It’s been almost three years since Google first announced its intention to add end-to-end encryption to Gmail. However, the free email service is yet to provide users with that feature. Despite the Internet giant insists that it was never a bluff, one of the company’s latest movements has reignited the criticism.

Recently, a spokesperson from Google announced the company’s decision to withdraw from the only project aimed at improving Gmail’s security features: E2EMail, a message encryption and decryption extension, is no longer a Google product. Google has made the program’s source code available to the developer community, effectively turning it into an open-source tool.

Despite this controversial change of plans, Google insists that it hasn’t abandoned the project. However, these explanations have not convinced security experts, who see it as the confirmation that the initiative has definitely fallen through.

A mechanism of end-to-end encryption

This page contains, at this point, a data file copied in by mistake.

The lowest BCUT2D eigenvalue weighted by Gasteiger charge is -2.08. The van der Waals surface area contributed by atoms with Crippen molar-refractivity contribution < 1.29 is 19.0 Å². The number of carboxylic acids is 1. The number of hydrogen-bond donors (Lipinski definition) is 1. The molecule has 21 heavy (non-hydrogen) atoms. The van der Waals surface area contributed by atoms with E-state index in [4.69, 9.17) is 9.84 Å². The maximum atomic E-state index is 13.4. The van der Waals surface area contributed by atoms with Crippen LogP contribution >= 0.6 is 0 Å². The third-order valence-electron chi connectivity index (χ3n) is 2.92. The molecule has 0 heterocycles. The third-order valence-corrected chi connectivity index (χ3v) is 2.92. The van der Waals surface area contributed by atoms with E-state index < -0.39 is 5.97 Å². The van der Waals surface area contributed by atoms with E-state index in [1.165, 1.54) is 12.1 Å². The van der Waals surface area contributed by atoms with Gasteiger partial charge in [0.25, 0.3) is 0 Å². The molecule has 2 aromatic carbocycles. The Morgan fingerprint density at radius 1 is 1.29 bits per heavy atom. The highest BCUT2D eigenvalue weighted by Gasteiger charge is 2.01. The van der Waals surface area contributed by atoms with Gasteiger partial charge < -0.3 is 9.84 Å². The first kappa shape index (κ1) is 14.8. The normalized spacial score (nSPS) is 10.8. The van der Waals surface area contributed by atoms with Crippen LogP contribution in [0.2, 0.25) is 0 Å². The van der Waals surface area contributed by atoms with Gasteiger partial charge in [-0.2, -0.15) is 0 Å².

When Google first announced that it was working on this encryption tool, back in 2014, many saw it as the company’s response to the shocking revelations that were circulating at the time regarding the NSA’s surveillance program. However, while apps such as Apple’s iMessage, Facebook Messenger and WhatsApp have implemented end-to-end encryption to protect communications, the Internet giant has failed to deliver on its promise regarding Gmail.

The company keeps expressing a strong commitment toward ensuring security, while at the same time warning of the difficulty of protecting email communications. Unlike what happens with modern apps such as those we have previously mentioned, Google’s engineers have to deal with the much older mail protocol, which interacts with millions of clients outside of their control.

According to Stephan Somogyi, Privacy and Security Product Manager at Google, the company’s experts have already taken several steps in the right direction. On the one hand, they have had to build an entirely new library of crypto code in order to be able to develop Web-based encryption tools. On the other, the team has started working on an encryption key management system -the system that makes sure that messages can only be decrypted by senders and recipients- called Key Transparency. This project is being developed along with researchers at Princeton, Yahoo, and Open Whisper Systems (the organization behind WhatsApp’s end-to-end encryption mechanism).

Despite Google already offers end-to-end encryption as an option in its instant messaging service Allo Messenger, everything seems to indicate that we are far from seeing it in Gmail as well.